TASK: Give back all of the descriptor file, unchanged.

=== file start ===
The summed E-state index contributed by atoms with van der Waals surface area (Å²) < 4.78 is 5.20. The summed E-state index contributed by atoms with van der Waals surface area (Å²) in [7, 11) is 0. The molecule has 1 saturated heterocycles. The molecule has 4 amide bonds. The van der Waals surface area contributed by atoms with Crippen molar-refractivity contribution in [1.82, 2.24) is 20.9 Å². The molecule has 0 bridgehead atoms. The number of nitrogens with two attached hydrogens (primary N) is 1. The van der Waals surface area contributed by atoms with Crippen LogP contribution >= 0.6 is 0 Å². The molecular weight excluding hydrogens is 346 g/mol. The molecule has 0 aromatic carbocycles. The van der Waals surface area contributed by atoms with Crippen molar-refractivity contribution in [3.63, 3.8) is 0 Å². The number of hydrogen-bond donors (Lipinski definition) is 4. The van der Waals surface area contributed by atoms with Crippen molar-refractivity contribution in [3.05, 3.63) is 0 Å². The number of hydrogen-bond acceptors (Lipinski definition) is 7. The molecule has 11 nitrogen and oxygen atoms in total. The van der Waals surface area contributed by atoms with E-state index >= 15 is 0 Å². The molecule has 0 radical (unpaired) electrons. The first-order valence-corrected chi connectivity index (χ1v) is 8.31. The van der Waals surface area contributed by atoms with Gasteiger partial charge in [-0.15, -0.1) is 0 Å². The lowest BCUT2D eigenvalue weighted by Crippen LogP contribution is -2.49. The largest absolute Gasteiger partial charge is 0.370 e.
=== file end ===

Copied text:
The summed E-state index contributed by atoms with van der Waals surface area (Å²) < 4.78 is 5.20. The summed E-state index contributed by atoms with van der Waals surface area (Å²) in [7, 11) is 0. The molecule has 1 saturated heterocycles. The molecule has 4 amide bonds. The van der Waals surface area contributed by atoms with Crippen molar-refractivity contribution in [1.82, 2.24) is 20.9 Å². The molecule has 0 bridgehead atoms. The number of nitrogens with two attached hydrogens (primary N) is 1. The van der Waals surface area contributed by atoms with Crippen LogP contribution >= 0.6 is 0 Å². The molecular weight excluding hydrogens is 346 g/mol. The molecule has 0 aromatic carbocycles. The van der Waals surface area contributed by atoms with Crippen molar-refractivity contribution in [3.63, 3.8) is 0 Å². The number of hydrogen-bond donors (Lipinski definition) is 4. The van der Waals surface area contributed by atoms with Crippen molar-refractivity contribution in [3.05, 3.63) is 0 Å². The number of hydrogen-bond acceptors (Lipinski definition) is 7. The molecule has 11 nitrogen and oxygen atoms in total. The van der Waals surface area contributed by atoms with E-state index >= 15 is 0 Å². The molecule has 0 radical (unpaired) electrons. The first-order valence-corrected chi connectivity index (χ1v) is 8.31. The van der Waals surface area contributed by atoms with Gasteiger partial charge in [-0.15, -0.1) is 0 Å². The lowest BCUT2D eigenvalue weighted by Crippen LogP contribution is -2.49. The largest absolute Gasteiger partial charge is 0.370 e.